My Lords, the Government are working to strengthen links between schools and children’s centre services. Statutory guidance stresses the importance of children’s centres working with partners for the benefit of children and their families. If centres are providing childcare, they need to comply with early years foundation stage requirements around information sharing when a child moves to a new provider, such as a school reception class.
I thank the Minister for that response. Is she aware of the report on children’s centres from Action for Children which states that 36% of children’s centres have no arrangements for sharing information on child development with schools? Does she agree that enhancing the role of children’s centres and making them available to schools would ensure better results for children? Do the Government agree that cutting children’s centres is no way to go about things?
I am aware of the report from Action for Children. The flip side is that 65% of children’s centres have arrangements. Obviously there is more to be done. We want those arrangements in place across the system, which is why the Government have awarded £5 million to 77 teaching schools alliances across the country to partner with local early years providers to drive up standards and share best practice.
My Lords, does the Minister agree that it is only by having children’s centres that crucial data sharing can take place? The result of a freedom of information request by the Children’s Society shows that spending on children’s centres this year alone has fallen by 17%, with the consequence that even more than the 600 that have already been closed will close their doors. Does the Minister share my concerns?
Children’s centres provide extremely valuable services, but I think we all agree that what is most important is the impact that these centres have on the ground and on the families that need them most. In Bromley, for instance, the number of centres did indeed reduce from 18 to six, but these centres are now located in the areas of greatest need and have universal and very targeted services. As a result, the number of families accessing this vital support has actually increased. We are now seeing a record number of families using children’s centres.
Indeed I agree with my noble friend. In fact, the Government are spending over £2 billion a year on early intervention. We have the pupil premium, which is helping to improve educational outcomes, and the early years pupil premium, which is helping to narrow the attainment gap for three and four year-olds from disadvantaged backgrounds. Crucially, we now have a million more pupils in good or outstanding schools, because we know that education is key to the life chances of young people in this country.
Would the Minister also consider extending to foster parents the courtesy shown to looked-after children? My mailbag is full of complaints about how different schools operate the funding allocated to those children. The foster parents themselves are prohibited from asking questions because they could be deregulated from the system. Several foster parents, especially middle-class black women, claim that the schools accuse them of expecting too much from those schools, simply because the children of the parents who are now fostering went to public school. This is jolly unfair, and I ask the Minister to look again at how much information is available to those foster parents.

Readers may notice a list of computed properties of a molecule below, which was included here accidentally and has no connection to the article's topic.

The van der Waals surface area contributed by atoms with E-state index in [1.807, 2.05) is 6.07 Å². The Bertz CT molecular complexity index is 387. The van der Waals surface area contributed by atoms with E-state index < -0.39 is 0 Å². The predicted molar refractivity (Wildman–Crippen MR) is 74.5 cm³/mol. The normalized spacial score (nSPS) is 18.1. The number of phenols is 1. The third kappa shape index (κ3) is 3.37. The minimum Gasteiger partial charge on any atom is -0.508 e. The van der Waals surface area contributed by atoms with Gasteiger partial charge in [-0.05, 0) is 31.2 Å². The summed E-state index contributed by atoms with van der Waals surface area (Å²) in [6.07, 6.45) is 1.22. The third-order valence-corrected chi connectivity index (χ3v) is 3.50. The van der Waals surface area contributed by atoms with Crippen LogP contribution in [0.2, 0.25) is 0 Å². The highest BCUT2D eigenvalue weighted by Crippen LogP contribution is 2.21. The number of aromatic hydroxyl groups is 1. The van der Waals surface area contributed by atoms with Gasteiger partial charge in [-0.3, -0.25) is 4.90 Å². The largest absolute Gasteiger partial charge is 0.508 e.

Picking up the point made by the noble Lord, Lord Hylton, will the Minister give us an assurance that other agencies, apart from schools and children’s centres, that are in possession of information that might have an impact on how children develop—this might include, for example, the health service, the police and sometimes social services—share that information appropriately within the guidelines, and that children’s life chances are not spoilt for the lack of that information circulating?
As I said, there are rules around this. In fact we are having a consultation around the future of children’s services that will be very broad-ranging: it will look at how they can support young people, families and children, and at how different agencies work together. That will be a great opportunity to ensure that we are raising and dealing with any issues that might still be outstanding.
My Lords, I hope this question is relevant. One area that is not being studied, and which I think should be, is the effect of new technology on children’s development—and ultimately on that of adults. A few days ago, the press said that there is a common pattern of children waking up in the middle of the night to see if they have any messages or whether they should send some. It seems to me that someone should collate this information to find out exactly what is happening and what is likely to be the result.
Will the review of children’s services of which the Minister talks also consider the availability of children’s mental health services, which in many parts of the country are totally inadequate for the needs of children? Will the review cover that and look at the question of adequacy?
It will be a wide-ranging public consultation on the future of children’s services and I am sure that children, families and young people with mental health needs will be included. We look forward to listening to the views of the public, carers, local authorities and all interested parties about how these services could be better delivered in future.